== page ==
In fact, out of the Top 10 highest domestic openings of all time, only one is NOT a sequel or a reboot – The Avengers. (And let’s be honest, that’s essentially a sequel to all of the Marvel movies that preceded it).
So sequel/reboot fatigue is obviously complete crap. While people may complain about sequels and reboots (“There’s noting original in Hollywood anymore!”), it’s clear they’re still going to see them.
So that brings us to misogyny. I mean…really? Media pundits are really comfortable saying that 764,986 (and counting) disliked a trailer because there’s *gasp* women in it?
Okay, I’ll grant you: A LOT of people probably did. There’s more than a few people who are unhappy to see the iconic roles of their childhood filled by, essentially, the cast of Bridesmaids. The casting does feel like a marketing stunt by a large studio at least as much as it does a natural progression of the story (Kind of like the guys who are combining the Men in Black and 21 Jump Street franchises into a single movie. Yes, you read that right.)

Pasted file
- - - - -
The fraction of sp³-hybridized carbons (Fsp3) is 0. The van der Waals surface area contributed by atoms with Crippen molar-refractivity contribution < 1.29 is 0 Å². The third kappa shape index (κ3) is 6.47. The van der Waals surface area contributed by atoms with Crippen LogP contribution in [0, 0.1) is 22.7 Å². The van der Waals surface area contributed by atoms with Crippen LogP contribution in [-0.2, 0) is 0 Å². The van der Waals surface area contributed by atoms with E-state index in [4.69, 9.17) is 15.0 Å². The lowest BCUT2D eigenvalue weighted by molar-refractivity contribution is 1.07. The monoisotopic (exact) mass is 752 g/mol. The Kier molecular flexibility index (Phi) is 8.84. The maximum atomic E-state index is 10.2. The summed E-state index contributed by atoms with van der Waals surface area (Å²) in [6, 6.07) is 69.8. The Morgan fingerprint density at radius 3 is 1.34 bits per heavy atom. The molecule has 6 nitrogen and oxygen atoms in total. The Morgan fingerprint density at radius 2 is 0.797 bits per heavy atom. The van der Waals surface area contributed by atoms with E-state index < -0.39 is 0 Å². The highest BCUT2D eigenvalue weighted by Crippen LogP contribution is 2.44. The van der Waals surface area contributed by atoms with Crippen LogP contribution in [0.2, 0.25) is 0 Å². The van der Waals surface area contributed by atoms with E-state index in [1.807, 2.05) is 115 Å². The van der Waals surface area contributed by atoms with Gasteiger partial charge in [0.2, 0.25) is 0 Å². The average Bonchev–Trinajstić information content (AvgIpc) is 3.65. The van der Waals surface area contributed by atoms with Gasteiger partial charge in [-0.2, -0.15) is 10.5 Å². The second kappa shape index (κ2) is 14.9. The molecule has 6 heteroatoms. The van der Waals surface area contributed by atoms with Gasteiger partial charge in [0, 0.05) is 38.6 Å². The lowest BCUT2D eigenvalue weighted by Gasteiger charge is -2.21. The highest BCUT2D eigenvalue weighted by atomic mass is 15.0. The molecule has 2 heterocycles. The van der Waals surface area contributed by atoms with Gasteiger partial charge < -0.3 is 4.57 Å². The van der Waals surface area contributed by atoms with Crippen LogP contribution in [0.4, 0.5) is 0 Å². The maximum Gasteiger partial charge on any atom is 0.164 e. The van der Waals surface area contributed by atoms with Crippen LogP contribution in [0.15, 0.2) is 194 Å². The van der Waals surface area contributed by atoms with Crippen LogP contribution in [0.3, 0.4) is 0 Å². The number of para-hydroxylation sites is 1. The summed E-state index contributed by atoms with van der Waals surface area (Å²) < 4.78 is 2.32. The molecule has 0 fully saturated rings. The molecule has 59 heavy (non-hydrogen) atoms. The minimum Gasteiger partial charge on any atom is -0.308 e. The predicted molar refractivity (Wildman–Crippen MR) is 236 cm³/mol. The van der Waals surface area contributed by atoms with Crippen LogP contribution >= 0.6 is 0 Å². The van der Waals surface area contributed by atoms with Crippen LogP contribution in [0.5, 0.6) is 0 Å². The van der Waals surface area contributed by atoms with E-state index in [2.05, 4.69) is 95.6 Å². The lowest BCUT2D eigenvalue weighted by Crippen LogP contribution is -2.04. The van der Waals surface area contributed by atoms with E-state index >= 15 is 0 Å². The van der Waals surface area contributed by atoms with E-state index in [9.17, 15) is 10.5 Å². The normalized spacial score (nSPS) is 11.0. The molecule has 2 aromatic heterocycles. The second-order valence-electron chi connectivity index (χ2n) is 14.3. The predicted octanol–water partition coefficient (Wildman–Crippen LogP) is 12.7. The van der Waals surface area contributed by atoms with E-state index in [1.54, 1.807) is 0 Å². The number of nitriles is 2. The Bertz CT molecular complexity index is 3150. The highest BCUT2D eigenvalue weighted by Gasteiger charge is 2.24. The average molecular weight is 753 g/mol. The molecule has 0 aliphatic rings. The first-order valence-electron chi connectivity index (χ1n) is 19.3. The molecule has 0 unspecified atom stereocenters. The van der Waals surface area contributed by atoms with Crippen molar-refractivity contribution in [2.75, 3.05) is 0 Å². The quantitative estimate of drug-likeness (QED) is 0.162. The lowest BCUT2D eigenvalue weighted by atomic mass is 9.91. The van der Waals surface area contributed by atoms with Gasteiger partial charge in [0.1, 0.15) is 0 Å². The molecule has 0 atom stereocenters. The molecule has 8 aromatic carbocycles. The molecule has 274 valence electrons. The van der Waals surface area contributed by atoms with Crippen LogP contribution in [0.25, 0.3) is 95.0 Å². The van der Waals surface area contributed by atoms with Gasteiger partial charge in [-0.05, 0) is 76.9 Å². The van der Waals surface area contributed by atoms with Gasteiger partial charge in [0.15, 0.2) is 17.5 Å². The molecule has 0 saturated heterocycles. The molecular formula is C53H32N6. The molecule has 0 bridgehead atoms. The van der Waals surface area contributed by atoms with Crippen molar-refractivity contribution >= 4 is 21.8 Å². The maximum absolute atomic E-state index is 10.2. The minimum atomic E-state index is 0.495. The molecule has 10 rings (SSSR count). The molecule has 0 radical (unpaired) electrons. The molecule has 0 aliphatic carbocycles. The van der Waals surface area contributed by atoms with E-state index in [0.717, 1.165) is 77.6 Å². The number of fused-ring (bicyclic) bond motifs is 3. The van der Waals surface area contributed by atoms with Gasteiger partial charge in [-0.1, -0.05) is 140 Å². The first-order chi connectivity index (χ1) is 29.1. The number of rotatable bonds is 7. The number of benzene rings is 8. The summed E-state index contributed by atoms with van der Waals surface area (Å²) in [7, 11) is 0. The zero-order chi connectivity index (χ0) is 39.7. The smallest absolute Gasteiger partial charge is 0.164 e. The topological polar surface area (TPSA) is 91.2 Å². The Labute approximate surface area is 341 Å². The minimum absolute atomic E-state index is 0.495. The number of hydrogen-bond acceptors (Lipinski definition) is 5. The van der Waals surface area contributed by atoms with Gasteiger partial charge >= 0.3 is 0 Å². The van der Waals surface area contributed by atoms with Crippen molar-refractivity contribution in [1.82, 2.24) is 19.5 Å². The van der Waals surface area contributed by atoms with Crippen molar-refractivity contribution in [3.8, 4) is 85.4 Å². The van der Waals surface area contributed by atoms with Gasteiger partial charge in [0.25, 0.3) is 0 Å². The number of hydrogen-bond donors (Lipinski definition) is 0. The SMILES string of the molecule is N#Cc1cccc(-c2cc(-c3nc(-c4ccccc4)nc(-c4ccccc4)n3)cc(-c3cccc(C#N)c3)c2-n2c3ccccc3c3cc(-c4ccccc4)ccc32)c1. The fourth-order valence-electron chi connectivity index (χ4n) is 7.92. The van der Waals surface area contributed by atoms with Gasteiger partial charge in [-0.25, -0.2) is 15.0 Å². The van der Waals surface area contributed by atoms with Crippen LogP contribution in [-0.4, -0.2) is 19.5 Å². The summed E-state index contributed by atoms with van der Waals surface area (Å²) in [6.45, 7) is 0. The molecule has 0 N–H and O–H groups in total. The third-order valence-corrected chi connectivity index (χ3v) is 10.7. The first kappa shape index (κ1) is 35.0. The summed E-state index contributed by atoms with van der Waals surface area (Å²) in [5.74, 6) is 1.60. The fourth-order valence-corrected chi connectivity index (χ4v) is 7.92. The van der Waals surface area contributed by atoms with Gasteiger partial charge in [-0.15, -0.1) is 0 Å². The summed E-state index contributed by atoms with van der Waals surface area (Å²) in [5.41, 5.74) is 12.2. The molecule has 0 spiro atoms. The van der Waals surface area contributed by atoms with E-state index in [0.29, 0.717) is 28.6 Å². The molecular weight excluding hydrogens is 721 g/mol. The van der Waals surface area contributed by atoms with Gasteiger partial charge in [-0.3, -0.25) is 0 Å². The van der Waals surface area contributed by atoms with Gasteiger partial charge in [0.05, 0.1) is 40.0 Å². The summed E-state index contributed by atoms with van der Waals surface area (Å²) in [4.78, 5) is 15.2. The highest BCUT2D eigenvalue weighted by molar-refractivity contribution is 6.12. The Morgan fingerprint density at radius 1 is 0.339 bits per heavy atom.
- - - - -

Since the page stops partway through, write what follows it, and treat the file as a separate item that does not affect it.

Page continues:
But misogyny? A dislike of women? Please…let’s go back to the biggest film openings of all time: Of the Top 20, THREE of them are Twilight movies, none of which even came close to being certified “Fresh” by Rotten Tomatoes. Two of them were Hunger Games movies. Two films featured women either in a lead (The Force Awakens) or co-lead (Jurassic World).
It’s 100% true that there aren’t enough good roles for women. It’s criminal, for example, that there hasn’t been a Black Widow solo movie in the Marvel Universe (though apparently there soon will be). Also that Sandra Bullock has to call in favors to get a man’s role re-written for her to give her a good part. Or that seemingly 95% of actresses hit 40 and can’t find work.
But that’s not what’s happening here, not for the most part. For the most part, a good number of people (myself included) will go see about anything that has (1) Compelling characters and (2) An interesting, funny, and/or enjoyable story.